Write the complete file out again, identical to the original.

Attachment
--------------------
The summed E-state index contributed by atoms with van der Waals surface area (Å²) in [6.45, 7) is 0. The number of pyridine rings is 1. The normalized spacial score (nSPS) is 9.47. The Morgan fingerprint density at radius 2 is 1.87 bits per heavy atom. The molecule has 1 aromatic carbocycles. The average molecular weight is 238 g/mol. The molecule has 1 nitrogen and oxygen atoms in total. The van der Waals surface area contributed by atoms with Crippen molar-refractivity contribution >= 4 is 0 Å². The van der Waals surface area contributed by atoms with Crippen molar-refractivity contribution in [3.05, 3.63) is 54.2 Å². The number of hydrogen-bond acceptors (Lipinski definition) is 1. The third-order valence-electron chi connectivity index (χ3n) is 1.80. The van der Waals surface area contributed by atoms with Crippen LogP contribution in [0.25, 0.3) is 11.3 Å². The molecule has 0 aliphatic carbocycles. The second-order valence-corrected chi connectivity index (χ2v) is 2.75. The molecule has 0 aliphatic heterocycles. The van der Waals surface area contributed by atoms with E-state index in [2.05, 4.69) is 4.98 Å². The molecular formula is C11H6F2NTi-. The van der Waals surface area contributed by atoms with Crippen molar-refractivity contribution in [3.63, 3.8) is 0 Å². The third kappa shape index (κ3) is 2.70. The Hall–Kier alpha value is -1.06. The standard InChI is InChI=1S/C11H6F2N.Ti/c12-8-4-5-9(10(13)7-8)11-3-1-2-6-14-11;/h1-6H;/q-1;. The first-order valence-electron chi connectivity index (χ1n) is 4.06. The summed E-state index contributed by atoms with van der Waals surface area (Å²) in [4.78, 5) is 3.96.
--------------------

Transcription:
The summed E-state index contributed by atoms with van der Waals surface area (Å²) in [6.45, 7) is 0. The number of pyridine rings is 1. The normalized spacial score (nSPS) is 9.47. The Morgan fingerprint density at radius 2 is 1.87 bits per heavy atom. The molecule has 1 aromatic carbocycles. The average molecular weight is 238 g/mol. The molecule has 1 nitrogen and oxygen atoms in total. The van der Waals surface area contributed by atoms with Crippen molar-refractivity contribution >= 4 is 0 Å². The van der Waals surface area contributed by atoms with Crippen molar-refractivity contribution in [3.05, 3.63) is 54.2 Å². The number of hydrogen-bond acceptors (Lipinski definition) is 1. The third-order valence-electron chi connectivity index (χ3n) is 1.80. The van der Waals surface area contributed by atoms with Crippen LogP contribution in [0.25, 0.3) is 11.3 Å². The molecule has 0 aliphatic carbocycles. The second-order valence-corrected chi connectivity index (χ2v) is 2.75. The molecule has 0 aliphatic heterocycles. The van der Waals surface area contributed by atoms with E-state index in [2.05, 4.69) is 4.98 Å². The molecular formula is C11H6F2NTi-. The van der Waals surface area contributed by atoms with Crippen molar-refractivity contribution in [3.63, 3.8) is 0 Å². The third kappa shape index (κ3) is 2.70. The Hall–Kier alpha value is -1.06. The standard InChI is InChI=1S/C11H6F2N.Ti/c12-8-4-5-9(10(13)7-8)11-3-1-2-6-14-11;/h1-6H;/q-1;. The first-order valence-electron chi connectivity index (χ1n) is 4.06. The summed E-state index contributed by atoms with van der Waals surface area (Å²) in [4.78, 5) is 3.96.